Planta Med 2008; 74 - SL115
DOI: 10.1055/s-0028-1083995

Chemical evaluation of cimicifugic acids and serotonergic activity of Cimicifuga racemosa roots

T Goedecke 1, D Nikolic 1, DC Lankin 1, SL Powell 1, JL Bolton 1, RV van Breemen 1, GF Pauli 1
  • 1UIC/NIH Center for Botanical Dietary Supplements Research, Department of Medicinal Chemistry and Pharmacognosy (MC 781) and PCRPS, College of Pharmacy, University of Illinois at Chicago, 833 S. Wood St., Chicago, IL, 60612, USA

In previous receptor binding studies using a comprehensive panel of 5-HT receptor subtypes with a 40% (v/v) isopropanolic, a 75% (v/v) ethanolic, and a methanolic crude extract of C. racemosa roots, the methanolic extract exhibited the highest potency in displacing the ligand from the receptor subtype 7 [1,2]. Subsequent screening studies were therefore conducted with MeOH extracts and screening against the 5-HT7 receptor. The presence of the 5-HT7 receptor subtype in the hypothalamus and the association of the latter with hot flashes in menopausal women provides a rationale for the serotonergic activity-guided evaluation of black cohosh. Using liquid-liquid partitioning, crude root extracts divide into a triterpene (TT) and a phenolic (P) partition. In binding studies the P partition retained all the previously observed 5-HT7 receptor binding activity. The objective of this study was to assess the 5-HT7 receptor binding ability of cimicifugic acids, which are highly abundant in the P partition, of chemotaxonomic value to the genus C., and, therefore, potential marker compounds for extract standardization. A new isolation scheme was developed using a solid phase extraction step for the enrichment of the phenolic compounds, followed by liquid-liquid partitioning using fast centrifugal partition chromatography (FCPC). Employing a pH-zone refinement FCPC method, the cimicifugic acids could first be pooled into one fraction and in a second FCPC step be obtained as pure compounds. Subsequently, cimicifugic acids A, B, E, F and fukinolic acid were studied biologically with respect to their 5-HT7 receptor binding potency, and chemically to their stability in solution by means of qNMR.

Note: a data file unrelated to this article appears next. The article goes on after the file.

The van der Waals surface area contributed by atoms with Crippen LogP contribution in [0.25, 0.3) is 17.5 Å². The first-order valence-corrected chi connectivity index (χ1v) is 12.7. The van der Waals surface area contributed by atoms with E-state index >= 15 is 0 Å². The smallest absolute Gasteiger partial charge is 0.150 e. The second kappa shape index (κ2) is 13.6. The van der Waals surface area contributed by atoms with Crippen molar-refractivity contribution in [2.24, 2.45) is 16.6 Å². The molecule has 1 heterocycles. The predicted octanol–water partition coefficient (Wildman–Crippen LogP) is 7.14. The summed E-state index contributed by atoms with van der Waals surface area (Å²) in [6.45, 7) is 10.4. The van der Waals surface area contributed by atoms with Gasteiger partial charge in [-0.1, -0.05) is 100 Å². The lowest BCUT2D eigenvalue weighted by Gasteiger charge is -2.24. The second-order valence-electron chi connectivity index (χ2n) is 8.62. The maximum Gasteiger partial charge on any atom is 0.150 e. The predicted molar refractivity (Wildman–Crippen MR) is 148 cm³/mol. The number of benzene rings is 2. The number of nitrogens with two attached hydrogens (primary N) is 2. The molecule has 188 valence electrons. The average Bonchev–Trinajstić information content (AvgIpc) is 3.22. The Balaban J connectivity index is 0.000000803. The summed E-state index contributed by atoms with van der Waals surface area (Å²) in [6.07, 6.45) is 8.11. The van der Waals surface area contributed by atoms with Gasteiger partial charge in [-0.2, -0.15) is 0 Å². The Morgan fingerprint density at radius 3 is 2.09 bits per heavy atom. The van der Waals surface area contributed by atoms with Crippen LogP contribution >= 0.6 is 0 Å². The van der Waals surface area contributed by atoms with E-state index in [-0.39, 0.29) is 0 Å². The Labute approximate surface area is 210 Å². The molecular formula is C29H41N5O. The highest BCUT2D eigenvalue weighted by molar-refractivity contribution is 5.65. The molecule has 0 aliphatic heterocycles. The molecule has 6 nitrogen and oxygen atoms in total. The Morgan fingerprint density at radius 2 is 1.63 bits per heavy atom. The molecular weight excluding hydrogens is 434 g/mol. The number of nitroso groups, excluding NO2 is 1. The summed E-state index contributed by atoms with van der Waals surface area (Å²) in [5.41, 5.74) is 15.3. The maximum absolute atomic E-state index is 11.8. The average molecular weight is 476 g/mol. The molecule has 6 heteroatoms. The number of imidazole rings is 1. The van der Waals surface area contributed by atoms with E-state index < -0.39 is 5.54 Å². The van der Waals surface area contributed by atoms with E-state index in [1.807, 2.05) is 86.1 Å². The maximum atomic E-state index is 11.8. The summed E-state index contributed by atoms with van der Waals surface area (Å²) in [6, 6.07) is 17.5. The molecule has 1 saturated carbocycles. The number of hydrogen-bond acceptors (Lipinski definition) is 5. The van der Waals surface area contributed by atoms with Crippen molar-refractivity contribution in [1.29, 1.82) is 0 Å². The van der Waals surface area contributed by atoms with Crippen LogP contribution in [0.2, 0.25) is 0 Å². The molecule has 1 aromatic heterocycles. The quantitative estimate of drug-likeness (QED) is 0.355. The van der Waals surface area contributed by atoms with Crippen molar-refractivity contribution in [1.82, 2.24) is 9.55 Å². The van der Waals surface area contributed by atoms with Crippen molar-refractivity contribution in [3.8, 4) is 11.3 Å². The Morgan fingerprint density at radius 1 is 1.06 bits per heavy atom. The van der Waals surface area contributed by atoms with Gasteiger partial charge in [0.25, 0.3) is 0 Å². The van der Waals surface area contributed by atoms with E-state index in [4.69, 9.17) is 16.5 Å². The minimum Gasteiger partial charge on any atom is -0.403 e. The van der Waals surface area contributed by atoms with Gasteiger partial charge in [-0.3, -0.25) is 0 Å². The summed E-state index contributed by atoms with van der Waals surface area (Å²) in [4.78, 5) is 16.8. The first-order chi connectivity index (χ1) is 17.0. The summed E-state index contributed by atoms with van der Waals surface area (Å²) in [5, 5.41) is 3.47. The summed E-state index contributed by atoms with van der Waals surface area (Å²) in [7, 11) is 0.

Acknowledgement: NIH Grant P50-AT00155, Office of Dietary Supplements (ODS), National Institute of General Medicine (NIGMS), Office for Research on Women's Health (ORWH) and National Center for Complementary and Alternative Medicine (NCCAM).

References: 1. Burdette, J. E. et al. (2003)J. Agric. Food Chem. 51: 5661–5670.

2. Sipe, K. et al. (2004) Brain Res. 1028: 191–202.